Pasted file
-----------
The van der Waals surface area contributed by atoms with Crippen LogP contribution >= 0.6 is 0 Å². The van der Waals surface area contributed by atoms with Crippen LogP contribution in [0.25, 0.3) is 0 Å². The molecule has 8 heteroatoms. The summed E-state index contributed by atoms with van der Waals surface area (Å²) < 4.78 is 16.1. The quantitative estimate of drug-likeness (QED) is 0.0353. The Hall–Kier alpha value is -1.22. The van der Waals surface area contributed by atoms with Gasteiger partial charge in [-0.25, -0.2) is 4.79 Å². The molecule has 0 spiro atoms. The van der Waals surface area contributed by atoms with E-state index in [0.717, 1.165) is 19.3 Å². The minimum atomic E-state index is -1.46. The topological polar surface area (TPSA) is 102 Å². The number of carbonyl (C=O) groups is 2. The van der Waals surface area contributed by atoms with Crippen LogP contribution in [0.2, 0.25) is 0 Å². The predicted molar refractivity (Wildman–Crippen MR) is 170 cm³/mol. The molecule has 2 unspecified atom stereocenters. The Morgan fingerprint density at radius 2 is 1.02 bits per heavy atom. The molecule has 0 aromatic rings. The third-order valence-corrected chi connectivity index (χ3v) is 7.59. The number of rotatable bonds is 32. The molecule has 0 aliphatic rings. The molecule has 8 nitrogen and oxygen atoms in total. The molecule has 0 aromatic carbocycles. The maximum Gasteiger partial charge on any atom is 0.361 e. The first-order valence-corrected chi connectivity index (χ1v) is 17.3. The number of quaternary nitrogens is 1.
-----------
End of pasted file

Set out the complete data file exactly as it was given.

The van der Waals surface area contributed by atoms with Crippen LogP contribution >= 0.6 is 0 Å². The van der Waals surface area contributed by atoms with Crippen LogP contribution in [0.25, 0.3) is 0 Å². The molecule has 8 heteroatoms. The summed E-state index contributed by atoms with van der Waals surface area (Å²) < 4.78 is 16.1. The quantitative estimate of drug-likeness (QED) is 0.0353. The Hall–Kier alpha value is -1.22. The van der Waals surface area contributed by atoms with Gasteiger partial charge in [-0.25, -0.2) is 4.79 Å². The molecule has 0 spiro atoms. The van der Waals surface area contributed by atoms with E-state index in [0.717, 1.165) is 19.3 Å². The minimum atomic E-state index is -1.46. The topological polar surface area (TPSA) is 102 Å². The number of carbonyl (C=O) groups is 2. The van der Waals surface area contributed by atoms with Crippen LogP contribution in [0.2, 0.25) is 0 Å². The predicted molar refractivity (Wildman–Crippen MR) is 170 cm³/mol. The molecule has 2 unspecified atom stereocenters. The Morgan fingerprint density at radius 2 is 1.02 bits per heavy atom. The molecule has 0 aromatic rings. The third-order valence-corrected chi connectivity index (χ3v) is 7.59. The number of rotatable bonds is 32. The molecule has 0 aliphatic rings. The molecule has 8 nitrogen and oxygen atoms in total. The molecule has 0 aromatic carbocycles. The maximum Gasteiger partial charge on any atom is 0.361 e. The first-order valence-corrected chi connectivity index (χ1v) is 17.3. The number of quaternary nitrogens is 1.